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Grouse is something I love to cook. For one thing (not that we’re ever concerned) it’s cholesterol free. When I eat grouse, I can feel almost instantly feel the rejuvenation. I relish the next appointment with the doctor, his congratulations about my health prospects and my gloating to friends about the-temple-that-is my-body. Just because I ate grouse. My dentist does not recommend it so much, however, as it sometimes does contain lead shot.

The main things for me, however, is that in terms of provenance, you couldn’t get much better. Every grouse that finds its way onto a plate has lived an entirely wild life, untouched by human hand.  Eating grouse is the biproduct of a traditional way of life, which happens to be a huge boost to the UK economy and a great source of rural employment. Yes, I’m talking about field sports. “Haters gonna hate” and all that, but if you really disagree with people eating and shooting grouse, think about where those ‘value’ sausages you buy in the supermarket come from. In terms of quality of life, the grouse beats the ‘factory’ pig. If only pigs coud fly, perhaps they’d enjoy a higher calling as the prey of the sporting enthusiast…

The flavour of grouse also presents a fantastic opportunity because of its strength and gaminess. Therefore it can stand up to strong flavoured accompaniments and full bodied wines.  However this is something rarely exploited. The norm for grouse is that it is served roasted on the bone, with its predetermined trimmings, not a far cry away from your Christmas Turkey.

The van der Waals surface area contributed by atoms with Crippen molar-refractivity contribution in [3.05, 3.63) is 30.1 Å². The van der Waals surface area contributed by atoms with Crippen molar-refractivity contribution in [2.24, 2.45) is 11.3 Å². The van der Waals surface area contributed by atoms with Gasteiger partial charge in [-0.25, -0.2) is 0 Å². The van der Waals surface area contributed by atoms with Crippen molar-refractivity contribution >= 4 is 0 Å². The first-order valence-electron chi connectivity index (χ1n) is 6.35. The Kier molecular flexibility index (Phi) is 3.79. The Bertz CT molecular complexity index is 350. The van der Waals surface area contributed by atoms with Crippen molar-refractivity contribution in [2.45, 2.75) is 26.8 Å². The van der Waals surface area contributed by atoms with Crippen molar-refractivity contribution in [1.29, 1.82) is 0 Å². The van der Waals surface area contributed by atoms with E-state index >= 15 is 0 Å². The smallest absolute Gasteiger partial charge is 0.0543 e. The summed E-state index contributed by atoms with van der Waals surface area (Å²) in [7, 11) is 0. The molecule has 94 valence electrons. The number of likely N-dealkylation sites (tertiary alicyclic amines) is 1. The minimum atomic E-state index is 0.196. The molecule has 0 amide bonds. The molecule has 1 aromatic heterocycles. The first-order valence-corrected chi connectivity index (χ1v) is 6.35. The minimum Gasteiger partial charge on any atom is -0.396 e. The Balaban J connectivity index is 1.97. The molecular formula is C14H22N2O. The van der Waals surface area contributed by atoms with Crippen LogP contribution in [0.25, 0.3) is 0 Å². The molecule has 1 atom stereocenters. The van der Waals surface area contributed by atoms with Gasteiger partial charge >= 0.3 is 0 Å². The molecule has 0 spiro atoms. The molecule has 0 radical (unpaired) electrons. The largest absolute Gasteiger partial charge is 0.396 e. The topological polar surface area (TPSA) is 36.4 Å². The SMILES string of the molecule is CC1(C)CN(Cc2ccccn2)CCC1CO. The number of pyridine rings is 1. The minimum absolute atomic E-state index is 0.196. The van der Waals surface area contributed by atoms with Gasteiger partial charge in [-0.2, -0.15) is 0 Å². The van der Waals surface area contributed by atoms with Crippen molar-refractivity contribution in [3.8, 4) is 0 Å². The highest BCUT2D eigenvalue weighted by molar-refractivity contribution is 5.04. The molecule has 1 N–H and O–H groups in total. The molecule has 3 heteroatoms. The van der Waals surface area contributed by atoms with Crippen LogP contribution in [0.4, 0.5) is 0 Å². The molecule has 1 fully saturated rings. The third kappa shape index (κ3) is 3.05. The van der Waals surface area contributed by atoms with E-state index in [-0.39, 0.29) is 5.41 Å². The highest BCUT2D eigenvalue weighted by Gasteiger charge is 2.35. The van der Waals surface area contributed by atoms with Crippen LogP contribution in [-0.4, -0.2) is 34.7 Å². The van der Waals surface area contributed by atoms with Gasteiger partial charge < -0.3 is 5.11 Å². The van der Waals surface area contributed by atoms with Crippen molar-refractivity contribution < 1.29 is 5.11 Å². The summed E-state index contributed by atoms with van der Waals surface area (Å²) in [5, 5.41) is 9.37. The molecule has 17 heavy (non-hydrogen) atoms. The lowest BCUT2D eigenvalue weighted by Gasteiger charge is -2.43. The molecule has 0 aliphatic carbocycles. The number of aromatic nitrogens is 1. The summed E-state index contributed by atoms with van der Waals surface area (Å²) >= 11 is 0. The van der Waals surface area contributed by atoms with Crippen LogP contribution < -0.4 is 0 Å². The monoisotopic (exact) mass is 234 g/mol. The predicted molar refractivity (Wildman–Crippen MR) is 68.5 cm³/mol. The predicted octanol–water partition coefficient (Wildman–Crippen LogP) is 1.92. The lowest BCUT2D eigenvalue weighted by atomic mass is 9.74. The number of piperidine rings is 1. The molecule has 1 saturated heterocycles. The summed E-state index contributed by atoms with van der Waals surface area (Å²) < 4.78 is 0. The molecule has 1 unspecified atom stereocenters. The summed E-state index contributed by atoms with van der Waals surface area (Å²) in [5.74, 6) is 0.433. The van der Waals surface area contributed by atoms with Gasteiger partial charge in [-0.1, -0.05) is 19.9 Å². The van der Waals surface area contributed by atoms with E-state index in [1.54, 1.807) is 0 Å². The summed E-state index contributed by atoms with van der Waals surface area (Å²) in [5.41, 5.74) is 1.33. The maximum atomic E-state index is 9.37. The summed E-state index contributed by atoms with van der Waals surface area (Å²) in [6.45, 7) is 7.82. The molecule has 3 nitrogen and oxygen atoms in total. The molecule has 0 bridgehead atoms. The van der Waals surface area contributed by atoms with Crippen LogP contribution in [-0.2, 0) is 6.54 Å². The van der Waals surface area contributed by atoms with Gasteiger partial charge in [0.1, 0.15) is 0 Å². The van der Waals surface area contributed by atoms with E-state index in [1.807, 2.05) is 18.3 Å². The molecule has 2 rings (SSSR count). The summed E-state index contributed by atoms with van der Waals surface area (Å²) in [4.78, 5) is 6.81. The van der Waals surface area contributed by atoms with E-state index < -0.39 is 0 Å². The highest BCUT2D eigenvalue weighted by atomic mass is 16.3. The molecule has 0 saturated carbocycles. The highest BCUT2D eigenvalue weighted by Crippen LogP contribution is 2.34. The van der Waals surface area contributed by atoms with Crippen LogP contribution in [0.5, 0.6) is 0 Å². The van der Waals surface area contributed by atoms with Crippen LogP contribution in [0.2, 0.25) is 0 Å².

The problem I have with this, however, is the on the bone aspect. The struggle I have trying to elegantly carve a grouse on my plate is immense. More often than not the bird seems to resist, kicking a potato into my neighbours lap.

Moody day on the moor

How I like to cook grouse:

For me, it’s best taken off the bone. This takes away the hassle of hacking away at your dinner:
• Take the fillets off the breast bone (with the skin). Bring them to room temperature, season them and oil the skin slightly.
• Heat a lightly oiled pan to smoking point and add the grouse breasts, skin side down. Hold each breast down so that the skin is seared for c.30 seconds to prevent it from shrinking.
• Cook for 2 minutes or so before turning and cooking for another minute.
• Salt the skins and place in the oven on a high heat for 3-5 minutes, skin-side up.
• Leave to stand at room temperature for 1 minute before serving.

The legs are easier. Just season well and a slug of oil. Cook in the oven under a medium heat for c. 10-12 minutes, shaking frequently to prevent them from sticking.

This should then be served with (quite a sweet) rich jus. Use redcurrant jelly or something similar to sweeten the jus if you like, as this will go well with the richness of the meat.

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